Bravo, Leonardo (1764–1812)
Bravo, Leonardo (1764–1812)
Leonardo Bravo (b. 1764; d. 14 September 1812), Mexican insurgent leader. The Chilpancingo-born patriarch of a large family, Bravo joined the insurgent movement in May 1811, along with his son Nicolás and his brothers Miguel, Víctor, and Máximo, when Hermenegildo Galeana came to his hacienda of Chichihualco. Bravo became one of José María Morelos's most distinguished officers. He played a major role, first in the fortification, and later in the defense, of Cuautla, where the insurgents, besieged by the royalists, held out for seventy-two days despite a lack of supplies. When the siege was lifted at the beginning of May 1812, Bravo traveled to the hacienda of San Gabriel, where he was captured by partisans of the colonial regime. He was taken to Mexico City, where he was tried and executed despite the efforts of his relatives, and even of Morelos, to obtain a pardon in return for the exchange of a sizable group of royalist prisoners.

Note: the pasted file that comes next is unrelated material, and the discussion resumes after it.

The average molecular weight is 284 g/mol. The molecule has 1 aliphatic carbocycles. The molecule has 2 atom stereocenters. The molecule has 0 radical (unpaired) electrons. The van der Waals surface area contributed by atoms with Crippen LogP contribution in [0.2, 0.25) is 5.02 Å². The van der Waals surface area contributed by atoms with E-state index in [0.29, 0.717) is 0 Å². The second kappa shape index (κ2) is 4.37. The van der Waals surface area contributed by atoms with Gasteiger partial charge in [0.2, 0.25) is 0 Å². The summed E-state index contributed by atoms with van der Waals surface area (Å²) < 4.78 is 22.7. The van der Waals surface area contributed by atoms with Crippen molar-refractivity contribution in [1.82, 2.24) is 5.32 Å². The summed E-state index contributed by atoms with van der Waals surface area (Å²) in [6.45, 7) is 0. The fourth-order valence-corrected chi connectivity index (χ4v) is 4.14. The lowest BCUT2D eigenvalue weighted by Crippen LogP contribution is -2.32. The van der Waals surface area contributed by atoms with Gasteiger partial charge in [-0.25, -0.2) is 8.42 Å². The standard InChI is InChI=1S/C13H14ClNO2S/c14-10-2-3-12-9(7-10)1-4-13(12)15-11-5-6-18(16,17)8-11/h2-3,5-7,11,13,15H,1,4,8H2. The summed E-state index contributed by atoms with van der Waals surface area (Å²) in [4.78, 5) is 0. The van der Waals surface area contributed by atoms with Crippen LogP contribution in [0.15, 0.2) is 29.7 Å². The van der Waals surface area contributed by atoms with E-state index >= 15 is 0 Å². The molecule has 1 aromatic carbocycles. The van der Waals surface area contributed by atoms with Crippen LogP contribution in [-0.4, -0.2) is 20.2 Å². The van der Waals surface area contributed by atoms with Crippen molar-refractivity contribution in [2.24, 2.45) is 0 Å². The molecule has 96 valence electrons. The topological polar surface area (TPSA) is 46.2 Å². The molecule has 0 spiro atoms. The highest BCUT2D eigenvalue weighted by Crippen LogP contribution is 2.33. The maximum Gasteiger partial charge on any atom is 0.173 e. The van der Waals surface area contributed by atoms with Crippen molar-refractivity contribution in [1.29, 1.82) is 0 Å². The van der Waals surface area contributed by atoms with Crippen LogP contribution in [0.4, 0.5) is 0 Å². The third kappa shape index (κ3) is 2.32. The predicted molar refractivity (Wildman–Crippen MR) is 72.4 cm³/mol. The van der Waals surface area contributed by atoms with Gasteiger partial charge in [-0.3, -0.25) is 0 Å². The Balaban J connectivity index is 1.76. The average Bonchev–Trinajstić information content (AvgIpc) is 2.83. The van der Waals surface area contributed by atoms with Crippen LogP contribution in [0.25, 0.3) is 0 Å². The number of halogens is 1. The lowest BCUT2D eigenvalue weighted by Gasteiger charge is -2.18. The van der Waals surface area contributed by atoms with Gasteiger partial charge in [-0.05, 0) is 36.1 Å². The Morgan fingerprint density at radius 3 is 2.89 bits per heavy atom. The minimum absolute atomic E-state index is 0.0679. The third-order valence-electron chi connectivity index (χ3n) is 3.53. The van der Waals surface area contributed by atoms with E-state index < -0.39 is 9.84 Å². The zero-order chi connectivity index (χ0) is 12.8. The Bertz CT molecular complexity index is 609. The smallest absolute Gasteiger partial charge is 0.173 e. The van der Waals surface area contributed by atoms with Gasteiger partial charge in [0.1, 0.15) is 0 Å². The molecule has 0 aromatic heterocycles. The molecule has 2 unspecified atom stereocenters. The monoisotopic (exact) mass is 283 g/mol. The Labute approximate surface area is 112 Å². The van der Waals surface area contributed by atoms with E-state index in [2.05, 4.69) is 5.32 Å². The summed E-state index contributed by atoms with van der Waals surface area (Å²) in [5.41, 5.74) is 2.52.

See alsoMexico: 1810–1910 .
José María Miquel I Vergés, Diccionario de insurgentes (1969), 85-86.
Virginia Guedea, José María Morelos y Pavón: Cronología (1981).
Ernesto Lemoine, Morelos y la revolución de 1810 (1984).
"Bravo, Leonardo (1764–1812)." Encyclopedia of Latin American History and Culture. . Encyclopedia.com. (January 19, 2019). https://www.encyclopedia.com/humanities/encyclopedias-almanacs-transcripts-and-maps/bravo-leonardo-1764-1812
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